Or at least that is what the Zohar, the central Jewish mystical text, tells us. (And for those of you who are fans of the movie “Big,” we are not talking about the similar-sounding Zoltar, the fortune-telling machine critical to the film’s plot and depicted in Westchester’s own Rye Playland.) As the High Holidays beckon, and our thoughts turn to the tumultuous year just past and the promise of the New Year that will soon be upon us, the image of our Torah having dozens of different dimensions prompts a range of emotions, not least: awe, wonder, reflection, confusion, engagement, and comfort.
In this spirit, we asked a handful of congregants who have spent extended time with WJC’s own Torah scrolls–Hazzan Ellen Arad, Rachel and Scott Aronow, Howard Lazarus, Tracey Levy, David Nanus, and Dan Rosenbaum–to respond to the question of what the Torah means to them. You will find their short essays in the pages that follow, and we hope they will serve to inform and deepen your own thoughts and experiences in the weeks ahead, including on Simchat Torah.
We are grateful to them, and to all the other congregants (and clergy) who took time to lend their resonant and insightful voices to our current issue. At the risk of highlighting just a few: Cantor Ethan Goldberg and Alison Gottsegen explore the history of “Mi-Sinai” music, and, in the process, deepen our understanding and appreciation of the notes and tunes we will each hear on Rosh Hashanah and Yom Kippur. Jeremy Blachman introduces us to the “radical rabbis” who gave us our modern-day High Holiday services. Stu Seltzer, who has been blowing the Shofar at WJC for a quarter century, explains what it takes to get ready to play that critically important, high-profile gig.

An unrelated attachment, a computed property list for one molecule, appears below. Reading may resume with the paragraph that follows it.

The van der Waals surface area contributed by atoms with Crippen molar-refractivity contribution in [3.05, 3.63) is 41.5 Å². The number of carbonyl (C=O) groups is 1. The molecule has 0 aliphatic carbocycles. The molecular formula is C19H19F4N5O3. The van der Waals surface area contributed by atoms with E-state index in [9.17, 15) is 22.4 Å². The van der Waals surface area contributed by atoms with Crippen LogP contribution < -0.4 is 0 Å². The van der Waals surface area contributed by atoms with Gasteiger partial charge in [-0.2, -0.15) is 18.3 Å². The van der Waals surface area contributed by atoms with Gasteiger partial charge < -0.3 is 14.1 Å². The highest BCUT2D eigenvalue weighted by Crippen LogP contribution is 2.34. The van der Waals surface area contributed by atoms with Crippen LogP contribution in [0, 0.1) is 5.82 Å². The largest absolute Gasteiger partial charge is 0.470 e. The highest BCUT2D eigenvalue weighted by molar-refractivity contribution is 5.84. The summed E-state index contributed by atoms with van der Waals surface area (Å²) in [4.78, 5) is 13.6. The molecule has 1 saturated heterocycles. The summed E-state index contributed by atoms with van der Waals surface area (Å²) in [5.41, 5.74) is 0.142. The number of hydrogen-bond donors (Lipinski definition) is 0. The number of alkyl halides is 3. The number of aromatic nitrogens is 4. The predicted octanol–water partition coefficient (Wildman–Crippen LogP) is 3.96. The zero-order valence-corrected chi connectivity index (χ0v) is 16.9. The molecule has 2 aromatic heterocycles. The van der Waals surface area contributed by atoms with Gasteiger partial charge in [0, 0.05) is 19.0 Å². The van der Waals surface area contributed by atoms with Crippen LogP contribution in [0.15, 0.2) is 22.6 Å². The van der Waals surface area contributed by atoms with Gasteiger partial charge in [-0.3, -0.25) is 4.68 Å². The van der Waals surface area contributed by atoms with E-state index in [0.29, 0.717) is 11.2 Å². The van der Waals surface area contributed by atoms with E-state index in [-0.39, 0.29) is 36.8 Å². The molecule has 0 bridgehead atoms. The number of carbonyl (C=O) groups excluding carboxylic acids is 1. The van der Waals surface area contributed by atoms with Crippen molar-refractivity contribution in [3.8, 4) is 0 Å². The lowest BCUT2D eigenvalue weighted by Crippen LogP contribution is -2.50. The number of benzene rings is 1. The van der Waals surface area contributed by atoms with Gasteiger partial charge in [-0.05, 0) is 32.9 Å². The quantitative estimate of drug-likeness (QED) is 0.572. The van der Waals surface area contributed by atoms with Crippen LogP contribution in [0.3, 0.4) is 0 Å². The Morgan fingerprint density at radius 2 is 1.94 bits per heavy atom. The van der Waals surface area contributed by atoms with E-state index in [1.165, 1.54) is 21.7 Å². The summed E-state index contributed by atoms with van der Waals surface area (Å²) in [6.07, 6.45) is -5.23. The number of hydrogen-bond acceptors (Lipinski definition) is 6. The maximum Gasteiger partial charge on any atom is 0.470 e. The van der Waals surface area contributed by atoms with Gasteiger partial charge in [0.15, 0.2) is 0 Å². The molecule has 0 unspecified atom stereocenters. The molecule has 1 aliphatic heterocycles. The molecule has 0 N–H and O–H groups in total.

Meanwhile, Spencer Wolff introduces us to Art Kaplan, who has built a community within our community through the WJC softball team that he has long led (and established a championship dynasty in the process). And Larry Thaler, WJC’s new president, invites us along as he travels back in time to trace his own Jewish journey. We close by extending a word of thanks to two talented and tireless colleagues: Katie Schlientz, our editorial services and design director, and Evan J. Schapiro, our production director. I also wish to thank Kostya Kennedy, who served as a fellow guest editor of this issue of Voices, and whose expertise, sensibility, and touch can be felt throughout.
Wishing you all a Shana Tova.
JACQUES STEINBERG, Guest Editor